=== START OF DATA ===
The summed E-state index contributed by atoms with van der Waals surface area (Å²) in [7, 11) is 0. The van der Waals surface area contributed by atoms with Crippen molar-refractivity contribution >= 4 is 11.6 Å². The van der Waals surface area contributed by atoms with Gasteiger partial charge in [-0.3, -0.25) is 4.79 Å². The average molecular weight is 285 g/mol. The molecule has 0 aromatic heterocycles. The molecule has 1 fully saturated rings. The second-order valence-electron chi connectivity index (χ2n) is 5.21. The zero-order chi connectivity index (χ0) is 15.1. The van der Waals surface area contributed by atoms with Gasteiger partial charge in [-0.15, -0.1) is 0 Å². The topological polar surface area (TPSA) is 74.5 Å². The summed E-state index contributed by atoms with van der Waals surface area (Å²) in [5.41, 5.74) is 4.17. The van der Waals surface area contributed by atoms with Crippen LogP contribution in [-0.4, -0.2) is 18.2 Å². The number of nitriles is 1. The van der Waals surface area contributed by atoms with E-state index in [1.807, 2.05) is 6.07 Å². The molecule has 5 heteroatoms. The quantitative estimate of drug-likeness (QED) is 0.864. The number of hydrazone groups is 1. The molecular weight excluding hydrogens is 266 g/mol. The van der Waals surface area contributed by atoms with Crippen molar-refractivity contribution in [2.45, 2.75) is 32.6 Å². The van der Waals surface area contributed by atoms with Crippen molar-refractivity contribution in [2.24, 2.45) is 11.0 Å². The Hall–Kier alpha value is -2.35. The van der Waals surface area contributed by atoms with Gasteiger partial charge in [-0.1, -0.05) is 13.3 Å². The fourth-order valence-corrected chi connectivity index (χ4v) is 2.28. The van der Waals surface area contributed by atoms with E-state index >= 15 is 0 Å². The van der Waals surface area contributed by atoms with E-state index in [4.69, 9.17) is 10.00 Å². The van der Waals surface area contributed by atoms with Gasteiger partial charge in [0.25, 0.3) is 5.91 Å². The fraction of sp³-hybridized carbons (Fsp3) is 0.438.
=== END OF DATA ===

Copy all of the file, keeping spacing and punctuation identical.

The summed E-state index contributed by atoms with van der Waals surface area (Å²) in [7, 11) is 0. The van der Waals surface area contributed by atoms with Crippen molar-refractivity contribution >= 4 is 11.6 Å². The van der Waals surface area contributed by atoms with Gasteiger partial charge in [-0.3, -0.25) is 4.79 Å². The average molecular weight is 285 g/mol. The molecule has 0 aromatic heterocycles. The molecule has 1 fully saturated rings. The second-order valence-electron chi connectivity index (χ2n) is 5.21. The zero-order chi connectivity index (χ0) is 15.1. The van der Waals surface area contributed by atoms with Gasteiger partial charge in [-0.15, -0.1) is 0 Å². The topological polar surface area (TPSA) is 74.5 Å². The summed E-state index contributed by atoms with van der Waals surface area (Å²) in [5.41, 5.74) is 4.17. The van der Waals surface area contributed by atoms with Crippen LogP contribution in [-0.4, -0.2) is 18.2 Å². The number of nitriles is 1. The van der Waals surface area contributed by atoms with E-state index in [1.807, 2.05) is 6.07 Å². The molecule has 5 heteroatoms. The quantitative estimate of drug-likeness (QED) is 0.864. The number of hydrazone groups is 1. The molecular weight excluding hydrogens is 266 g/mol. The van der Waals surface area contributed by atoms with Crippen molar-refractivity contribution in [2.45, 2.75) is 32.6 Å². The van der Waals surface area contributed by atoms with Crippen molar-refractivity contribution in [2.24, 2.45) is 11.0 Å². The Hall–Kier alpha value is -2.35. The van der Waals surface area contributed by atoms with Gasteiger partial charge in [-0.1, -0.05) is 13.3 Å². The fourth-order valence-corrected chi connectivity index (χ4v) is 2.28. The van der Waals surface area contributed by atoms with E-state index >= 15 is 0 Å². The van der Waals surface area contributed by atoms with E-state index in [4.69, 9.17) is 10.00 Å². The van der Waals surface area contributed by atoms with Gasteiger partial charge in [0.25, 0.3) is 5.91 Å². The fraction of sp³-hybridized carbons (Fsp3) is 0.438.